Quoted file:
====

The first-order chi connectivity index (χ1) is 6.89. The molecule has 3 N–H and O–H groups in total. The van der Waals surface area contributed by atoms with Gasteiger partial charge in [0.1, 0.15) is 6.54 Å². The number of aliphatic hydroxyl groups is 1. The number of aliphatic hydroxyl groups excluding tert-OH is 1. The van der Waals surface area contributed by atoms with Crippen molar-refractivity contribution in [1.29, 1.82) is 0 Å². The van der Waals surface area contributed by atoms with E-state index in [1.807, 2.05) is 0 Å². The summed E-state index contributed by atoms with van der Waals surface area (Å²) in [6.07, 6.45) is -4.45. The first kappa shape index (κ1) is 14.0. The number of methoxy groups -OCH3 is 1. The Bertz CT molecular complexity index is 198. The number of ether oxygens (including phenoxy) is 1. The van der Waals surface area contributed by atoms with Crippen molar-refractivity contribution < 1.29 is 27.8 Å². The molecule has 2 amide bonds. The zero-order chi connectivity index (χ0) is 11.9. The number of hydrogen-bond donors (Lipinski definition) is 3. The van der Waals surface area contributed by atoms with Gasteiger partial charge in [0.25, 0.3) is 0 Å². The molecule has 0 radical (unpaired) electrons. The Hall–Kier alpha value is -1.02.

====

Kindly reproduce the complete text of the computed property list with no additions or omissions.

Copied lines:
The first-order chi connectivity index (χ1) is 6.89. The molecule has 3 N–H and O–H groups in total. The van der Waals surface area contributed by atoms with Gasteiger partial charge in [0.1, 0.15) is 6.54 Å². The number of aliphatic hydroxyl groups is 1. The number of aliphatic hydroxyl groups excluding tert-OH is 1. The van der Waals surface area contributed by atoms with Crippen molar-refractivity contribution in [1.29, 1.82) is 0 Å². The van der Waals surface area contributed by atoms with E-state index in [1.807, 2.05) is 0 Å². The summed E-state index contributed by atoms with van der Waals surface area (Å²) in [6.07, 6.45) is -4.45. The first kappa shape index (κ1) is 14.0. The number of methoxy groups -OCH3 is 1. The Bertz CT molecular complexity index is 198. The number of ether oxygens (including phenoxy) is 1. The van der Waals surface area contributed by atoms with Crippen molar-refractivity contribution < 1.29 is 27.8 Å². The molecule has 2 amide bonds. The zero-order chi connectivity index (χ0) is 11.9. The number of hydrogen-bond donors (Lipinski definition) is 3. The van der Waals surface area contributed by atoms with Gasteiger partial charge in [0.25, 0.3) is 0 Å². The molecule has 0 radical (unpaired) electrons. The Hall–Kier alpha value is -1.02.